News April, 5th 2010 by

Marbella council called to reduce payment time to contractors by 75%

Marbella City Council is four months delinquent in paying private suppliers and contractors and is currently liquidating bills from November 2009, according to sources in the city government. Last week, however, the Congress of Deputies enacted reforms that require municipal governments to cut permitted payment delays to no later than 30 days, or by 75 percent in the case of Marbella.

The new regulation, known as an ‘express charge’, eliminates the possibility of negotiation between debtor and creditor for payment times. Local governments in the most populated municipalities of Málaga, as well as employers, have expressed scepticism toward the measure, saying they do not trust its effectiveness given the financial situation of some corporations. Municipalities in the province currently owe a total of more than 350 million euros to private contractors, according to the Confederation of Employers of Málaga (CEM).

The 18 most populated areas account for 67% of this amount, or more than 235 million euros. Benalmádena is the most delinquent, with a debt of 60 million euros, by Fuengirola (58 million), Estepona (36 million), Mijas (32.6 million) and Velez (22 million).

Some municipalities, however, say they are current in their payments to private contractors, including Alhaurín de la Torre, Cártama, Coin, and Alhaurin el Grande, with an average of 45 days credit. These municipalities have kept out of debt despite being one in one of the most heavily indebted regions in Spain, according to the Bank of Spain.

As for Marbella, the City Council owes bout seven or eight million euros to suppliers, or less than two percent of the total debt of 500 million euros owed by Malaga municipalities, according to Carlos Rubio, the city’s general coordinator of finance.

For the new policy of ‘express charges’ to come into effect, however, it must pass the Senate. Many in municipal governments throughout Malaga province are calling the new rule ‘incomprehensible’. Central and autonomous administrations, which owe most of the debt, as Rubio says, ‘will be the first to breach this measure, and it will be impossible for municipalities to apply it’.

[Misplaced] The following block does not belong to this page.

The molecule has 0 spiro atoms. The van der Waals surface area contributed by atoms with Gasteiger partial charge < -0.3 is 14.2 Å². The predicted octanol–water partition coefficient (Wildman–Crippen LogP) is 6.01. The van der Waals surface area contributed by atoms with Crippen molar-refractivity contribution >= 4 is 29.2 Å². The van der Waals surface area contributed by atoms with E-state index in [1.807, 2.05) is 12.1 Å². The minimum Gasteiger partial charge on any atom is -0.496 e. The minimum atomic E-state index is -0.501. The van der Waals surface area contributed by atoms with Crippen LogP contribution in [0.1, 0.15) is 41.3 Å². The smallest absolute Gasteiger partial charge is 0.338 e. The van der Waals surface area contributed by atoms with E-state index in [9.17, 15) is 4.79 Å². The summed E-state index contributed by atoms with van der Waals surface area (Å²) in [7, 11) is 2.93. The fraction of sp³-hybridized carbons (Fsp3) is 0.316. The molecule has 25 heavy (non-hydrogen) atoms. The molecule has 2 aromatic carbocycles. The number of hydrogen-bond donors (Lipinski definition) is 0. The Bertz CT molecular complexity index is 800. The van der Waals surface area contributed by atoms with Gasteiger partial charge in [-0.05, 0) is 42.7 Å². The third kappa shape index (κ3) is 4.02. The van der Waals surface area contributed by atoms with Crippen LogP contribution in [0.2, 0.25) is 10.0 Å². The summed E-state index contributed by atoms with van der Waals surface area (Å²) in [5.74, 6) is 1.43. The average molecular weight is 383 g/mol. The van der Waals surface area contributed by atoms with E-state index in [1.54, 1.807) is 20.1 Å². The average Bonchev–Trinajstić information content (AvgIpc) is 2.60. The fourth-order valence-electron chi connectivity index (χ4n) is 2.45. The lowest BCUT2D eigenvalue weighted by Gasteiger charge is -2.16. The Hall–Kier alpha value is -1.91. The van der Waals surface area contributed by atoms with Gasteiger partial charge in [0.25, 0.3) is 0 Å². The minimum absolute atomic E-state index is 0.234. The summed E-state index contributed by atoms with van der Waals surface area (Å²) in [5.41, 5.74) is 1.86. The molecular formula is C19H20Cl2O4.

Javier González de Lara, president of EMC, which has called for this type of reform, is also sceptical. ‘There are already payment limits that have never been fulfilled’, he says. ‘There have been many opportunities for management to enforce the law, and they have not done so, so I have no reason but to think that this measure is merely a smokescreen, a toast to the sun’. 

Disclaimer: The views, opinions and positions expressed within this guest article are those of the author alone and do not represent those of the Marbella Marbella website. The accuracy, completeness and validity of any statements made within this article are not guaranteed. We accept no liability for any errors, omissions or representations. The copyright of this content belongs to and any liability with regards to infringement of intellectual property rights remains with the author.


What did you think of this article?

The latest ideas for you to check out

The latest hits for you to check out